Yellow heat health warning issued across most of UK this weekend | The Sun

A HEAT health alert has been issued across most of England for this weekend.

Officials warn essential services could be put under "significant" strain by the warm weather from Friday to Monday.

The yellow alert covers the East Midlands, West Midlands, South East, South West, East of England, London, Yorkshire and The Humber, the UK Health Security Agency and Met Office said.

It comes into force at 9am on June 23 – when temperatures are expected to climb to 30C – and expires at the same time on June 26.

Older and vulnerable people’s health is at greater risk and they could need to use more NHS services.

A UKHSA spokesperson said: "Yellow alerts mean that any impacts include the increased use of health care services by vulnerable populations.


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"They also include an increase in risk to health for individuals over the age of 65 or those with pre-existing health conditions, including respiratory and cardiovascular diseases."

Temperatures in hospitals and care homes may exceed the recommended threshold, and others may have to stop work.

Many other indoor environments are also likely to "overheat", the agency added.

Greg Dewhurst, from the Met Office, said: "Temperatures are still on the warm side, perhaps a degree higher, so 29C in the South East.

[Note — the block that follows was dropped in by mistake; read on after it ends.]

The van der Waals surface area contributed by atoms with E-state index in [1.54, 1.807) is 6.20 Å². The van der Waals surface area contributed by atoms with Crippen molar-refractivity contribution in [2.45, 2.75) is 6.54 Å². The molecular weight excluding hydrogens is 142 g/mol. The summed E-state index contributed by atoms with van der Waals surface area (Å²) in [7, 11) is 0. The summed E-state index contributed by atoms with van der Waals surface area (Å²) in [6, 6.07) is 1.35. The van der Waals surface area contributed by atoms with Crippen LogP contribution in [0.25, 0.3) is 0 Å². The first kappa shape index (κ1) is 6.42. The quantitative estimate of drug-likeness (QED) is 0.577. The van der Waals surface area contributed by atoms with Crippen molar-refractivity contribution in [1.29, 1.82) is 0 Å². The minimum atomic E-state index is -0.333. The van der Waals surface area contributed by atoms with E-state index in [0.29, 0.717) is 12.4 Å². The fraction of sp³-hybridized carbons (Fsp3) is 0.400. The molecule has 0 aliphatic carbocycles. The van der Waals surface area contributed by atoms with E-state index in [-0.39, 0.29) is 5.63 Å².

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"It is a similar picture in the South West to the South East, with a risk of some showers over the next couple of days.

"The showers should become less frequent for England and Wales on Friday but it does turn wetter and breezier for parts of Scotland and Northern Ireland.

"Temperatures again are around 30C at the maximum in the South East."

A total 2,803 people aged over 65 died due to the heat in England in 2022, when temperatures exceed 40C for the first time on record.

It is predicted that the number of heat-related deaths per year may triple by 2050, according to the UKHSA said.

Ways to keep safe in the hot weather

  • Check on family, friends and neighbours who may be at higher risk of becoming unwell, and if you are at higher risk, ask them to do the same for you
  • Know the symptoms of heat exhaustion and heatstroke and what to do if you or someone else has them
  • Keep out of the sun at the hottest time of the day, between 11am and 3pm
  • If you are going to do a physical activity (for example exercise or walking the dog), plan to do these during times of the day when it is cooler such as the morning or evening
  • Keep your home cool by closing windows and curtains in rooms that face the sun
  • If you do go outside, cover up with suitable clothing such as an appropriate hat and sunglasses, seek shade and apply sunscreen regularly
  • Drink plenty of fluids and limit your alcohol intake

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